More Alliteration: Brian Ball, The Doomship of Drax (London: Heinemann, 1985)
Nick Pilot lives on a colony world. His people left earth generations ago to live more peaceful lives. Now there are rumours that the sun may be about to explode, and rumours also that the original settlers left a starship for the colonists to escape in if necessary.
Nick's village regards this as heresy and seeks to appease the sun with sacrifice. Nick follows the "false" prophet and discovers all this is true, and helps to find the starship.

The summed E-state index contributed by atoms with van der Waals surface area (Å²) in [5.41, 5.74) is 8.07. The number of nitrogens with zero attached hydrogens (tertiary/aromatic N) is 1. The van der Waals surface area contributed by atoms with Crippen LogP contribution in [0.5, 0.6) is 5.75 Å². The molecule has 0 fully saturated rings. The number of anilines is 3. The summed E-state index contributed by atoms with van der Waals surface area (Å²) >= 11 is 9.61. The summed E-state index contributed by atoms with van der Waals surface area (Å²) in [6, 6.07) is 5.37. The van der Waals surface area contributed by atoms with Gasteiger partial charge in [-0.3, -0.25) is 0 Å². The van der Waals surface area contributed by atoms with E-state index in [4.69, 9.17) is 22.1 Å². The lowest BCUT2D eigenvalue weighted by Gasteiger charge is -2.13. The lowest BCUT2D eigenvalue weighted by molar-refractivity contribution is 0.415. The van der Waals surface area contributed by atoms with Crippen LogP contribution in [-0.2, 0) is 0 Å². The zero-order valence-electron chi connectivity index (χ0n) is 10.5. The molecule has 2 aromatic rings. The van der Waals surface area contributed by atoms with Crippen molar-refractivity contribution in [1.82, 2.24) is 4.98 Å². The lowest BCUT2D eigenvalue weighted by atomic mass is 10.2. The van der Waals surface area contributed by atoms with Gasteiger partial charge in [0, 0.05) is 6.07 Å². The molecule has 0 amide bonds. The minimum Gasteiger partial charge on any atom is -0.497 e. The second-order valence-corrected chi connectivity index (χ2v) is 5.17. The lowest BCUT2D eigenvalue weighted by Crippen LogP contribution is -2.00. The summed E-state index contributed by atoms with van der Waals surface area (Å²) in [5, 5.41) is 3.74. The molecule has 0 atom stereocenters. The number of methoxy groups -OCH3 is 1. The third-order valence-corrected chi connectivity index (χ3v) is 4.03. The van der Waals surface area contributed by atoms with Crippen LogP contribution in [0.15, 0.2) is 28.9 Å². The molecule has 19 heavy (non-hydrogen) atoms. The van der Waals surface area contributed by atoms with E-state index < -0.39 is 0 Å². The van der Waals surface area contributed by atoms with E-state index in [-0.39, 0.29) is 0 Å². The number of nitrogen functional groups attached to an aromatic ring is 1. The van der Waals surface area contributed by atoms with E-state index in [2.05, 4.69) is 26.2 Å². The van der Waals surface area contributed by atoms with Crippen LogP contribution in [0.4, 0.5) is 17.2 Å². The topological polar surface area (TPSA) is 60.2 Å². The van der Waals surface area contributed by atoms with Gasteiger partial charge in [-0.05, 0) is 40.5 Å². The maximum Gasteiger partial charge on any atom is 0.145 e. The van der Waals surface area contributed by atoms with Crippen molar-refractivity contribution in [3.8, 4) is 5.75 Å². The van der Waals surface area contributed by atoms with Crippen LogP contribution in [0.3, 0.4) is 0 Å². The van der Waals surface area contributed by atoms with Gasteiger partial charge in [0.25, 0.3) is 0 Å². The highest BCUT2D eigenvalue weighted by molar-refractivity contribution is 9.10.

Two things make this book stand out from all the other books with the same "our parents don't know anything, the ancients knew everything" theme.
1. The original colonists knew there was a very slight chance of the star becoming unstable, and although they wanted their descendants to be farmers, they made plans for emergencies. ie they weren't stupid.
2. The neighbouring town which does believe the prophet, do not place their entire faith in the idea of a lost starship. They start experimenting with explosives and rocketry. OK, we know they don't stand a chance, but they act like human beings not
they act like humans not like dogs, calmly waiting for prophet/hero/master to give them their orders.